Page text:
In Canada, Air Canada represents the traditional pinnacle of a pilot career. That doesn't mean that every single commercial pilot in the country is aiming for a front seat at the flag carrier, nor that anyone who finishes a career without such a job has failed. There are lots of interesting, important well-paying jobs that do not have red maple leaves painted on the side of them, and I'm sure there are plenty of unhappy pilots at Air Canada, too. Regardless of whether pilots want to work there, they are also the largest employer of pilots in the country and thus the primary driver of pilot hiring. When Air Canada hires, pilots all over the country get jobs, if not through being hired by Air Canada, then through being hired by companies whose pilots were hired away as a result of the wave that sweeps through the industry.
Why do I keep applying to Air Canada? I first applied to them as soon as I got my commercial licence, because that was the wisdom back then. You keep sending them a resume every six months so your file gets fat and dog-eared and eventually they'll pull it out and call you. Who knows if that was true. You really did send them off a paper resume and cover letter, and presumably they had some kind of filing system for them all. Later there was an official update form to fill out. It was something I did with the passing of the seasons, renew my Air Canada application.
Eventually they computerized the system and you could do the updating online. You didn't need a new cover letter every time then. Then they outsourced it so another company managed the applications. They explicitly have no published minimum experience, which I've always assumed was to facilitate nepotism, or equal opportunity hiring. Realistically you need a few thousand hours and more turbine experience than I have. At one point the company almost went under and there were layoffs, and no hiring for a long time.
At the time I started writing this I was procrastinating in my writhing attempts to craft the perfect cover letter. Struggling with even the beginning, I e-mailed an Air Canada captain to find out whom I should be addressing it to. He said, "To be honest, I really don't know who is looking after the hiring. We haven't done it so long the committee members are doing other things." Yeah. They haven't hired anyone in so long they've forgotten how.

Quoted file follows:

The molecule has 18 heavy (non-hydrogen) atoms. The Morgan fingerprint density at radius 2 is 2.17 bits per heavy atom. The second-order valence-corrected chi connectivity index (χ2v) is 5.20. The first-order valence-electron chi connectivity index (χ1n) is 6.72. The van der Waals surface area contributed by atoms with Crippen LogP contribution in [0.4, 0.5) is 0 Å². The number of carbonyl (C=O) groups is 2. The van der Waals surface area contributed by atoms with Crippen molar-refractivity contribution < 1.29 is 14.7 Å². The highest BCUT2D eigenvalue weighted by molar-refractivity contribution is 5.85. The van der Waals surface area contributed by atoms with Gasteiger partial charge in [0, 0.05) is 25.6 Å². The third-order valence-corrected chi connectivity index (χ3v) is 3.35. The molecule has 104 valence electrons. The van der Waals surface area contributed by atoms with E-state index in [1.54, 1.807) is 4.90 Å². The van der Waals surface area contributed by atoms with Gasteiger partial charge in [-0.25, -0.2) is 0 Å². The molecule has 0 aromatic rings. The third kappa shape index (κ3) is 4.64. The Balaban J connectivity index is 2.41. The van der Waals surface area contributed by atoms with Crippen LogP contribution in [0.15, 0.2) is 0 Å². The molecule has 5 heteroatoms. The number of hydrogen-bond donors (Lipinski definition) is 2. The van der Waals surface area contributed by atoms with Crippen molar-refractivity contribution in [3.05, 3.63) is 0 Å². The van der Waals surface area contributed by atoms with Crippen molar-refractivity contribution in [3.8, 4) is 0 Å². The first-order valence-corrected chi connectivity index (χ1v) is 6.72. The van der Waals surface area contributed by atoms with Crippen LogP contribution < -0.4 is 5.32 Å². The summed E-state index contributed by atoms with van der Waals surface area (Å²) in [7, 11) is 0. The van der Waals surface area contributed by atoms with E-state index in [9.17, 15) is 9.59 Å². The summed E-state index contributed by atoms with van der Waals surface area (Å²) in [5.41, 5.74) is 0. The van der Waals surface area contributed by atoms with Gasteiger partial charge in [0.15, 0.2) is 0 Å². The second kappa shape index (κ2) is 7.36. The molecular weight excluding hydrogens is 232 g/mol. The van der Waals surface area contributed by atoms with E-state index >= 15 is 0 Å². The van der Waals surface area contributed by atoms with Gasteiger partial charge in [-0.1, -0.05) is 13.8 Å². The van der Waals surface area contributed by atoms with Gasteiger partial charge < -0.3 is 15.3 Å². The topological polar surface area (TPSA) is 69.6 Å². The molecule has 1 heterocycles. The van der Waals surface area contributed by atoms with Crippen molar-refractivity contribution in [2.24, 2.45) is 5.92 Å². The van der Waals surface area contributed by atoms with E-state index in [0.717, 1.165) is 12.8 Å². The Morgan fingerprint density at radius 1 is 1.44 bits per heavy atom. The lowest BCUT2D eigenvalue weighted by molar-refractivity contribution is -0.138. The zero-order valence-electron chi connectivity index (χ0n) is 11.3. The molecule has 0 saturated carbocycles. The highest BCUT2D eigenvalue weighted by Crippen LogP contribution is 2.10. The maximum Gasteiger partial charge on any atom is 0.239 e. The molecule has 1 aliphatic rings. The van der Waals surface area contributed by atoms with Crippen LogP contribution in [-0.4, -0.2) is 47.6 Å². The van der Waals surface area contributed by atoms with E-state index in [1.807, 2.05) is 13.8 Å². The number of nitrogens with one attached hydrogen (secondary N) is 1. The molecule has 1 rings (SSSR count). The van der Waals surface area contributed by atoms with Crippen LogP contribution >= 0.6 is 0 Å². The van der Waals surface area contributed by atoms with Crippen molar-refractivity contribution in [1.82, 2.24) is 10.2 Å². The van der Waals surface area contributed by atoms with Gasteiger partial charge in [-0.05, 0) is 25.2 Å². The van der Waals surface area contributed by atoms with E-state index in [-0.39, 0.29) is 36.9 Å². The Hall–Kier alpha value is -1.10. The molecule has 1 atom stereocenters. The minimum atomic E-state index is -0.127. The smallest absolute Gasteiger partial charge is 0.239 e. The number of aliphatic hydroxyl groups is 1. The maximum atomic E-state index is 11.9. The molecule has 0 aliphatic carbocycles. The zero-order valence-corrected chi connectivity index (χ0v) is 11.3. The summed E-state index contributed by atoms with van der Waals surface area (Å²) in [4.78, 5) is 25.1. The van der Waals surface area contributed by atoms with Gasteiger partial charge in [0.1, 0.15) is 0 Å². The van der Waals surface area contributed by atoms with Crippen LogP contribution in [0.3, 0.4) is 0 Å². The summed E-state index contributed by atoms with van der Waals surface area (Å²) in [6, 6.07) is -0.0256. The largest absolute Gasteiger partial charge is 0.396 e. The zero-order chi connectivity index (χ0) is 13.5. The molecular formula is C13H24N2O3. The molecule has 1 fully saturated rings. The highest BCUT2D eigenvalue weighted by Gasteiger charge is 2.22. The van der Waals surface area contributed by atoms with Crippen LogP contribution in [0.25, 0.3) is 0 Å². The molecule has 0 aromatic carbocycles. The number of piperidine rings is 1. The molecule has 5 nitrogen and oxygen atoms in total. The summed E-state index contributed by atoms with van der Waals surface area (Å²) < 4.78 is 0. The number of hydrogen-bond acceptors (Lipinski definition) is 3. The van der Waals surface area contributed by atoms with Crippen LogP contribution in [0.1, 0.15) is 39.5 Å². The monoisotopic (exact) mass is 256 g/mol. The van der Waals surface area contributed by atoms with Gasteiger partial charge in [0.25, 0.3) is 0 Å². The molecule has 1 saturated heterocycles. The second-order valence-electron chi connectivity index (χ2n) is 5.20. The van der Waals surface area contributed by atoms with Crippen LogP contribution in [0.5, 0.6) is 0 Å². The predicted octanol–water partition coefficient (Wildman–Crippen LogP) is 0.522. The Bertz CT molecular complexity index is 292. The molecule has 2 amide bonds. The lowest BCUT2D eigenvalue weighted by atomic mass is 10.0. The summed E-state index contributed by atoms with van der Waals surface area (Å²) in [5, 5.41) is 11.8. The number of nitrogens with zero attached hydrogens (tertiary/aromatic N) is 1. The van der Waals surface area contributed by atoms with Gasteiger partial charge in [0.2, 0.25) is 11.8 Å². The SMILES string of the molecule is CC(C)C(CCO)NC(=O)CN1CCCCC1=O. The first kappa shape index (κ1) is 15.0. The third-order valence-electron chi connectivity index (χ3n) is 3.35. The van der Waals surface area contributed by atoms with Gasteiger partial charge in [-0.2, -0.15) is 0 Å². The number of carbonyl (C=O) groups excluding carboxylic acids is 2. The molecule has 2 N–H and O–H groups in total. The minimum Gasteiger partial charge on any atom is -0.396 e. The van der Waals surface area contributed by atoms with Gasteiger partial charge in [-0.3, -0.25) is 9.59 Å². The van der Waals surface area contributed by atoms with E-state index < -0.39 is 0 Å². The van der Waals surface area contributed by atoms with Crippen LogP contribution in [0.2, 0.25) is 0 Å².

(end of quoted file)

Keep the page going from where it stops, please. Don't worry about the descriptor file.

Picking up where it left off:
Why do I bother? Well, at the time they were hiring fifty-one plots. From the whole country. I know I don't have the right mix of hours, or the right ration of experience to age to hit their sweet spot. Almost every commercial pilot in Canada aims for AC at some point, so there is tonnes of competition. I personally probably know fifty-one pilots who on paper, or by the numbers of the electronic application, are better qualified for this job than I am.
If I got an interview, and then impressed them sufficiently to continue with the process, I'd have to pass a battery of tests. Academic tests of knowledge are not a problem, and I should pass a medical, but my medical history is not flawless. There's also a battery of psyche tests. I'm mentally stable, but will I test out as fitting the airline pilot profile when it's based on men born in the 1950s who happen to be good airline pilots? How do they distinguish the bias that makes people hire people who are like them from the qualities that make someone a good airline pilot? They don't need to. They can find enough people that fit the established profile and have the required qualifications without going outside their parameters, so why would they?
“Although a pilot’s technical skills. education, training and experience are all-important in meeting the challenges of a complex and demanding environment, it is the individual’s emotional intelligence that ultimately determines success or failure in this rapidly changing industry. Incorporating the EQ-i® into Air Canada’s pilot selection process has enables our company to identify candidates who not only possess advanced technical skills, but also the necessary emotional and social competencies predictive of long-term success as an Air Canada pilot.”
-Captain David Legge, Director, Flight Operations Technical, Air Canada
I own an EQ book, but I haven't read it yet. It's orange, a colour that turns me off. And there are lots more books in that pile. While looking for information on something else I found this fascinating age discrimination suit on hiring practices at Air Canada in the 1970s. Boy times have changed in terms of the structure of the Canadian air transport industry "He informed James that he required a commercial Licence, Instrument Rating, Multi-Engine Rating and around 200-300 hours flying time." Candidates of 35 and 36 years of age had notations on their resumes marking them unsuitable by reason of age. "He spoke with Captain Bill Irvine of Air Canada who said he was rather old since he was 29 at the time." They preferred candidates in the "low to mid twenty age group."